Graphic # 5: Psoriasis

Subjective Data

The graphic presents a patient with thick red lesions whose surface appears silvery.

Objective Data

The graphic presents scaly patches that appear delineated, raised and dry when compared to unaffected areas. They take an irregular to oval shape, differ in size and coalesce to form larger patches that appear flaky and crusty in appearance. The patches are rough, firm and erythematous. There is no evidence of bleeding in the affected areas.


Differential diagnosis:

  • Lichen Planus

The characteristics of lichen planus disqualify the disease as the probable diagnosis. Lichen planus presents as flat topped (planar), purple, pruritic, papules, plaques and polygonal lesions (Health & Matin, 2017). They often have white lines that appear reticular and lacy that are called (Wickham striae). And they appear in shiny clusters or lines in regions where skins has been scratched.

  • Nummular eczema,

This presents as an itchy rash that occurs as round, (often described as nickel, dime or coin size) shaped patches on the skin. With time, these lesions clear in the center and appear scaly (Poudel & Belbase, 2015). These coin shaped patches are pruritic and occur often on legs and arms as a result of dry skin.

  • Psoriasis Seborrheic dermatitis

This skin inflammation presents as red regions with white or yellow scales that appear greasy. It ranges from mildly flaky and can become red, inflamed and sensitive. In some body parts it appears as round well defined red patches that are scaly.

  • Mycosis

This is a fungoide that presents as erythematous patches that are slightly infiltrated and desquamating in a fine manner (Patel, et al. 2018). In later stages of this diseases, these patches thicken and become red. Diagnosis of this disease is dependent upon a biopsy.

Prospective diagnosis: Psoriasis.

This diagnosis is based on the peculiar morphologic elements that are characteristic of psoriatic plaques including erythema, desquamation, infiltration, distinct boundary, irregular to oval shape of the patches, coalescence, the distribution of the patches, and their flaky, scaly characteristic that appears silvery (Kim, et al. 2017; Sarac, et al. 2016; Watkins, 2016; Wiegle, & McBane, 2014).

Psoriasis is a significantly common immune-mediated inflammatory disease that affects the skin and joints predominantly (Watkins, 2016). The disease affects the skin and in some instances the nails and has been associated with several other comorbidities (Sarac, et al. 2016). Psoriasis presents as skin lesions that are localized or generalized which appear in most instances as red papules and plaques that are sharply demarcated and symmetrical (Sarac, et al. 2016). These are usually covered with silver scales. The most frequent form of psoriasis that is witnessed is the psoriasis vulgaris also called plaque psoriasis which manifests as erythematous plaques that have sharp boundaries that are covered with squamae that is pearlescent (silvery) (Sarac, et al. 2016). The lesions in psoriasis vulgaris are often symmetrically distributed and in most instances are localized in specific regions including the scalp, sacral region, elbows and knees. In most instances, these lesions may result from a traumatic incident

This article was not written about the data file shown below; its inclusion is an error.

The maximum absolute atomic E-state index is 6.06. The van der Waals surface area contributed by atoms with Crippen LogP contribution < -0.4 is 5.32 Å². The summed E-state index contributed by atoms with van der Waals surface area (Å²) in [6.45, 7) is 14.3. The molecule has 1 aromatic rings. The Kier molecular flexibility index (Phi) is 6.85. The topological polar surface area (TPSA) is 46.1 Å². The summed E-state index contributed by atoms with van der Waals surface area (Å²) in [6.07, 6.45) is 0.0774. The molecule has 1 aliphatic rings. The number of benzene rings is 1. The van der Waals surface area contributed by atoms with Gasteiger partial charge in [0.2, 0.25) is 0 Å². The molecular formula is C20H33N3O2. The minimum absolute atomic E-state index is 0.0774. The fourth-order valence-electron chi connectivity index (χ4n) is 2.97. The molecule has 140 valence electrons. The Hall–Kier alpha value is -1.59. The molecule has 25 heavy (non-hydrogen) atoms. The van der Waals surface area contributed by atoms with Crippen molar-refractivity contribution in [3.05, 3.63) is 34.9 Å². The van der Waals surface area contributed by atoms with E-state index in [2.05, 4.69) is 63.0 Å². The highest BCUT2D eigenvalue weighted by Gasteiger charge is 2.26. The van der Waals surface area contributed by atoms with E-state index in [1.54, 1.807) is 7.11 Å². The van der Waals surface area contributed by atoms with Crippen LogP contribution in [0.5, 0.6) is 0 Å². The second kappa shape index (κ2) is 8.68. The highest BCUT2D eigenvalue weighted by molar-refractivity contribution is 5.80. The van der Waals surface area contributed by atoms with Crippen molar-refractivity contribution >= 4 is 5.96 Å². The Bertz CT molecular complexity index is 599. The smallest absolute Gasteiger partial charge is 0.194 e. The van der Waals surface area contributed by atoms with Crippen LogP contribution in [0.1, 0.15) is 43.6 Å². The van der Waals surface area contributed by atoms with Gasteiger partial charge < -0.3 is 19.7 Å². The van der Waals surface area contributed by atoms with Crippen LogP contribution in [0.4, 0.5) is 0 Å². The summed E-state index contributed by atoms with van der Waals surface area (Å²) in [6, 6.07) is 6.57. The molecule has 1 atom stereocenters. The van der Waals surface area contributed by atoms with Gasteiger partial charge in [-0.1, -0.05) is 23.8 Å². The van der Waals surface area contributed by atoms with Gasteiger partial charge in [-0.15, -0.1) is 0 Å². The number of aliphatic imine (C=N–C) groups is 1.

To exclude other dermatological disorders, a skin biopsy or scraping may be conducted. Scraping the surface of the psoriatic plaque with a blunt scalpel results in the falling off of squamae in the form of layers of white lamellae (Watkins, 2016). These squamae are coherent when removed, much in the same way that candle wax acts (Watkins, 2016). The desquamation characteristic to psoriasis is referred to as the “wax spot phenomenon” and is indicative of parakeratotic hyperkeratosis (Sarac, et al. 2016). When it is further scraped, the psoriatic plaque exhibits a wet layer that is adhesive to the lesion. This is a pathognomonic sign that is indicative of psoriasis and is known as the “last membrane phenomenon” (Sarac, et al. 2016). If the lesion is scraped further, an erythematous background is revealed with bleeding foci that appears as red pinpoints that are known as the “auspitz sign” (Sarac, et al. 2016).